The next part of the narrative, when “wise men from the East” appear, shifts my thoughts from celebrations to immigrants looking for help. In Matthew 2:1-20 we learn King Herod saw Jesus as a threat to his power and so sought to harm Jesus. Joseph takes his family and flees the country. Like Jesus’ family, a lot of the immigrants I visit in detention centers or at United Methodist Committee on Relief’s Justice for Our Neighbors legal clinics have stories about immigrating because of grave dangers or severe hardships in their native countries.
Jesus’ family immigrates to Egypt when he was so young that it reminds me of the young people who would be helped by passage of the Development, Relief and Education for Alien Minors (DREAM) Act. DREAMers are youth who were brought to the United States without documentation by their parents when they very young. The DREAM Act would open a path to permanent residency status if they complete two years in the military or two years at an institution of higher learning after graduating from high school.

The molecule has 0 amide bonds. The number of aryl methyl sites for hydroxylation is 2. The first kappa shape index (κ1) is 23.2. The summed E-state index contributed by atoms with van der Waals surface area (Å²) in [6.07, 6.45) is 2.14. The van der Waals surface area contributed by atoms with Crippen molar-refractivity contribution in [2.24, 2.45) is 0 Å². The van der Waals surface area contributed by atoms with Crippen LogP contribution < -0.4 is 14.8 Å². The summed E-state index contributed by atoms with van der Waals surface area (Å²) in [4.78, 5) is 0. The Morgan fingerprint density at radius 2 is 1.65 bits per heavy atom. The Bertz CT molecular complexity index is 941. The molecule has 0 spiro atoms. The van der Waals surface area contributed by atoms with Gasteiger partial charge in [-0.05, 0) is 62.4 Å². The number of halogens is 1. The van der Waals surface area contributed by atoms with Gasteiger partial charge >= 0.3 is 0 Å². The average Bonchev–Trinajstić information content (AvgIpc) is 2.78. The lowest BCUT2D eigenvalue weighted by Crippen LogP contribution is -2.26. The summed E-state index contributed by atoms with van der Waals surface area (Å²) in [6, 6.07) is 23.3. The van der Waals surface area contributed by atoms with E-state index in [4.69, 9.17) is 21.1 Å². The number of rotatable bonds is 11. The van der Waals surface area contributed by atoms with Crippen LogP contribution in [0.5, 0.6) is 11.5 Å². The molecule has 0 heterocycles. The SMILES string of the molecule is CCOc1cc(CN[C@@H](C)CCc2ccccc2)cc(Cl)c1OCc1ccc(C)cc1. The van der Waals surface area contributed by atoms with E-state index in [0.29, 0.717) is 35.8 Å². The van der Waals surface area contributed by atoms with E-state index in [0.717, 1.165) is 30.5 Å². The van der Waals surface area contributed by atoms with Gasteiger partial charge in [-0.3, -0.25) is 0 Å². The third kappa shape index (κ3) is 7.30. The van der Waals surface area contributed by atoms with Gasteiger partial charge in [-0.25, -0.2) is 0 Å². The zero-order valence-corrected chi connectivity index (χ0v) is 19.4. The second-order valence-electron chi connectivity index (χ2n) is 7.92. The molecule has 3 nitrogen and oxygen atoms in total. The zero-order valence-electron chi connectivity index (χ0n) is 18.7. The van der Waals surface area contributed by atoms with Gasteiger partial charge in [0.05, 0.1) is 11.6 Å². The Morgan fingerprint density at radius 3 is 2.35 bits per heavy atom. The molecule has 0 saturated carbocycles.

The wise men brought gifts and helped Jesus. The angels of the Lord helped Jesus by giving lifesaving information in dreams to both the wise men and Joseph. The wise men and Joseph helped Jesus by following God’s instructions, and because they did, Jesus grew up, taught us how to live and brought salvation.
Are there similarities between Herod’s government and some governments around the world?
- The wise men, the angels and Joseph aided Jesus. How can we likewise aid immigrants?
The Greatest Commandments
Jesus gave his followers two clear commandments:
“You shall love the Lord your God with all your heart, all your soul and all your mind. This is the greatest and first commandment. And a second is like it: You shall love your neighbor as yourself. On these two commandments hang all the law and the prophets.” - Matthew 22:34-40
The second commandment covers all people and excludes no one because of their home nation, skin color, language, physical stature or documentation status.
I love the story of the birth of Christ as much now as I did as a child for many of the same, although expanded, reasons. As an adult, it is still teaching me about God’s love and how Christ is calling us to live.
Cindy Johnson is United Methodist Women’s Kyung Za Yim Intern for Immigration.